This is a very buzzy book, and now I know why! The story features familiar elements, but I’ve never read anything quite like it. If you crave stories about creepy Gothic houses and their even creepier inhabitants, you MUST read it.

Also consider:


Home Before Dark (Penguin Random House, 2020)
In the latest thriller from New York Times bestseller Riley Sager, a woman returns to the house made famous by her father’s bestselling horror memoir. Is the place really haunted by evil forces, as her father claimed? Or are there more earthbound—and dangerous—secrets hidden within its walls?
This will seem like familiar territory (particularly to fans of The Haunting of Hill House Netflix series), but the story is nonetheless absorbing and entertaining. Great setting, fast pace.


Out of Body (Tor, 2020)
A small-town librarian witnesses a murder at his local deli, and what had been routine sleep paralysis begins to transform into something far more disturbing.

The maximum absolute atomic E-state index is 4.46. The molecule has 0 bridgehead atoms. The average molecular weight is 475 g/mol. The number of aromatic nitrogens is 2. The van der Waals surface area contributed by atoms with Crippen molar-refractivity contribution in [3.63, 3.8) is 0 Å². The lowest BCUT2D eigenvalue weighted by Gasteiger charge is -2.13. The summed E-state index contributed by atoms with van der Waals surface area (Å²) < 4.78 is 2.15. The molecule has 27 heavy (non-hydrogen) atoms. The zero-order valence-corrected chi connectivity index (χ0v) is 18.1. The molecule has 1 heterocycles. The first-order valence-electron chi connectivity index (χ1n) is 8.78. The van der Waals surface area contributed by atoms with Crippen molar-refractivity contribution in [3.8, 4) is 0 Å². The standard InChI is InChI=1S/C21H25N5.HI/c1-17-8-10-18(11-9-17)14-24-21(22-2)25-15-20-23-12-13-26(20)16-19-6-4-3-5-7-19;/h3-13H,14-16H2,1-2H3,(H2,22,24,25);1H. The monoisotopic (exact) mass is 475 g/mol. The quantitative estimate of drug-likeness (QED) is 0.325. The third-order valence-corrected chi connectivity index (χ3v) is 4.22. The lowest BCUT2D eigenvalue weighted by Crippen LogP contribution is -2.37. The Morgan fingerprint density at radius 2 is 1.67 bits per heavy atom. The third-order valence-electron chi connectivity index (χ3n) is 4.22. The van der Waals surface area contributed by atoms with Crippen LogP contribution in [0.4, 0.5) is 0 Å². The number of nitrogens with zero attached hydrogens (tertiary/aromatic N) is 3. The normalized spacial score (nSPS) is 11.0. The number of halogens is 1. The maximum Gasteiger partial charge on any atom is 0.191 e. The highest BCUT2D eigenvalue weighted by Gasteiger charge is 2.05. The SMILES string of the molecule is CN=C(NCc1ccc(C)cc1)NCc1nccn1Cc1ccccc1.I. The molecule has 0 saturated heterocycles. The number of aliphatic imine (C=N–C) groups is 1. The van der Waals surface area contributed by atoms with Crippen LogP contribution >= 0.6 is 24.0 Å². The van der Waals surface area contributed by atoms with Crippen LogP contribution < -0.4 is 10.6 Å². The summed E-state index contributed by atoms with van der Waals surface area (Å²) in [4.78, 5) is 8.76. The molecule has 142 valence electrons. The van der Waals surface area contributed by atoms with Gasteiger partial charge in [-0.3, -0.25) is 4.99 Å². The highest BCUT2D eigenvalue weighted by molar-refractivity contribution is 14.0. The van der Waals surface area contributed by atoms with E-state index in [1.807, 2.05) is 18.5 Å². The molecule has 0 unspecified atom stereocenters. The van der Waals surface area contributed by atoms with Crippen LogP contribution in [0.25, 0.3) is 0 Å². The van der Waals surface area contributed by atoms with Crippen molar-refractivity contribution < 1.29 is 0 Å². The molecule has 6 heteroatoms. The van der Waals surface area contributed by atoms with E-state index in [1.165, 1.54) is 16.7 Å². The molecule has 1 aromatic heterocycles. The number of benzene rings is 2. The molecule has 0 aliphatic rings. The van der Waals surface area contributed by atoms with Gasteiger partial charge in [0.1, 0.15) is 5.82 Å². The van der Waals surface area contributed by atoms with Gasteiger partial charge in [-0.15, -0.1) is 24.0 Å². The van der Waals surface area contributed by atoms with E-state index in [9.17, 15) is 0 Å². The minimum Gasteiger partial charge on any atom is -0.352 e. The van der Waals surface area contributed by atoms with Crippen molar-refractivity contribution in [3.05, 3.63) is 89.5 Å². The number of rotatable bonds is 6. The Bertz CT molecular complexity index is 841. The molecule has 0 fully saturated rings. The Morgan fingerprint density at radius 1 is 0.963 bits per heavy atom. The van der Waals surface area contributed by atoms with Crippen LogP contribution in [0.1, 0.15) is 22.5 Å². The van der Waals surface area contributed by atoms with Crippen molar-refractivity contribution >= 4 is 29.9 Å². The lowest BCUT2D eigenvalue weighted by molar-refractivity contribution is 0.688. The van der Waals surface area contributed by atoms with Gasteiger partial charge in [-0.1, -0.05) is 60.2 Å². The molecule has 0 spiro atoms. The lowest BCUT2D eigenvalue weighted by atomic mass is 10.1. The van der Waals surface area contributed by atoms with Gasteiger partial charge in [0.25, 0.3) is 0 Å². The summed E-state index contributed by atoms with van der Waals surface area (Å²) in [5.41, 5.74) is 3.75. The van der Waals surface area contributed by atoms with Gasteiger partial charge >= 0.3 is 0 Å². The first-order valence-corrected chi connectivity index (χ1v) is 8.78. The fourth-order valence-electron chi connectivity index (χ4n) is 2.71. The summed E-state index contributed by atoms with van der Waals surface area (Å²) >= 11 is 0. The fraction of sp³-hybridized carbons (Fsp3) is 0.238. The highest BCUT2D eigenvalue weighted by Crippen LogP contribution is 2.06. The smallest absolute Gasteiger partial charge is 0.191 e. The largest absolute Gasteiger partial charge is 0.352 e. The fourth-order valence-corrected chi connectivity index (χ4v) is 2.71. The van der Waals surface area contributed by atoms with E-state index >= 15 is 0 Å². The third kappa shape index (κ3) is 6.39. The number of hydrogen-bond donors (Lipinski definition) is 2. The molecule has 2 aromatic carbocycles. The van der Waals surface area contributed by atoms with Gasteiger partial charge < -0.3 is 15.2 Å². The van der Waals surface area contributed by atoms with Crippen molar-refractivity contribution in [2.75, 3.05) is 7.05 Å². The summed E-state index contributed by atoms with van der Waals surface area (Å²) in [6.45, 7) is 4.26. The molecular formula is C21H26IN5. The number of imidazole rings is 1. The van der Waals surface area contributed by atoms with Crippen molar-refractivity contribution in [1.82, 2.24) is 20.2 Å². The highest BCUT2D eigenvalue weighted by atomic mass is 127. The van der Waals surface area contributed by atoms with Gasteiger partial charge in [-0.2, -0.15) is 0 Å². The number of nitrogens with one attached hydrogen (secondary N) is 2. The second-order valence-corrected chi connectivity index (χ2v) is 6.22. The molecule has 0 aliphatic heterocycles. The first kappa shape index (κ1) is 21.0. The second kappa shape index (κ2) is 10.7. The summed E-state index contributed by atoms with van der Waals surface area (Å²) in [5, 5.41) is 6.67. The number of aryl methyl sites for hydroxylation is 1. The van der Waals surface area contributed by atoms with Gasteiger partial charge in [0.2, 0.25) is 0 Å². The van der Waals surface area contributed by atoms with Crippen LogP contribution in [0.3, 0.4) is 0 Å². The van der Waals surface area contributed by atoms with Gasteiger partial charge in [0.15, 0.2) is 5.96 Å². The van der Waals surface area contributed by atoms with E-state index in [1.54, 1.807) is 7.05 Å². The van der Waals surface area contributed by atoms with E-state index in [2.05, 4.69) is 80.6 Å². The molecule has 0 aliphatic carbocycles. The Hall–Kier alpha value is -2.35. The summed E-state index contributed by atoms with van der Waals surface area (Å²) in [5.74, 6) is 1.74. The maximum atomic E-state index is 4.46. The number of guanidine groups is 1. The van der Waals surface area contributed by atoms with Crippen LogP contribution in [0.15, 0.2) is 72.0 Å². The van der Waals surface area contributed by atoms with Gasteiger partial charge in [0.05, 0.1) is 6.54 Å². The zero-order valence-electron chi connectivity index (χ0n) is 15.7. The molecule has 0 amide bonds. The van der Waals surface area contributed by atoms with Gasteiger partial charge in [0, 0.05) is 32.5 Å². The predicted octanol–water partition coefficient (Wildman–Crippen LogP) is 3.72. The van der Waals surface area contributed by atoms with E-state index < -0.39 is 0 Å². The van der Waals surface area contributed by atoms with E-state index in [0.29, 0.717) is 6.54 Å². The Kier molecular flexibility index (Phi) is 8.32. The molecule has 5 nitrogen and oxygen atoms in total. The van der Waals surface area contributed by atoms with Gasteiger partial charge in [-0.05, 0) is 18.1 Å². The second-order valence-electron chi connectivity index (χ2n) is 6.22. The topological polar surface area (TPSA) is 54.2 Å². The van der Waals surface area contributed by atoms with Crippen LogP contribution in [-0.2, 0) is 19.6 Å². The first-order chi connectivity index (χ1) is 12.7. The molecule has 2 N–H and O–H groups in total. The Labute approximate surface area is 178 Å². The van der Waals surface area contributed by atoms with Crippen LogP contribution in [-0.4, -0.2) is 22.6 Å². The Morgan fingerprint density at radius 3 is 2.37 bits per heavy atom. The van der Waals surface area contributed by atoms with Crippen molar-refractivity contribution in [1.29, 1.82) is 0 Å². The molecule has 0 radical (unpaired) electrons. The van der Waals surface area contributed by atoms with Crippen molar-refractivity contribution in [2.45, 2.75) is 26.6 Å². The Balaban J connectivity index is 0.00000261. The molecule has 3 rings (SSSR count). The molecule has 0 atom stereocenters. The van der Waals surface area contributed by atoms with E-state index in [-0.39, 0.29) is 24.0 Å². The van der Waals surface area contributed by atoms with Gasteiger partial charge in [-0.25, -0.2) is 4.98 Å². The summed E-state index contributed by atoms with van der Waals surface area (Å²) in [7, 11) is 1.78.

I am fascinated by the notion of astral projection, and this story took the concept to a new level. What starts as a quiet and unassuming story turns darker and weirder. Another quick read.

Other spooky reading recommendations on my blog:
The Invited by Jennifer McMahon
Geeked on Gothic

AND NOW FOR THE GIVEAWAY!

a Rafflecopter giveaway

COMING SOON…

__________
Featured image credit: Photo 144820404 © Dreamstime.com

Tea with Miss Emily & a GIVEAWAY

There’s a new picture book about Emily Dickinson and it is marvelous. (Thank you, Best of Books in Edmond, OK, for shipping it so quickly!)


This book written by Jennifer Berne and illustrated by Becca Stadtlander is beautiful, inspirational, and quite poignant–I confess to crying a bit while reading. (In a good way!) Before I continue, however, I should direct your attention to Jama Kim Rattigan’s recent blog post, which alerted me to the existence of this book. Her review is delightful and you’ll be rewarded with lovely images and a scrumptious recipe. Thanks, Jama!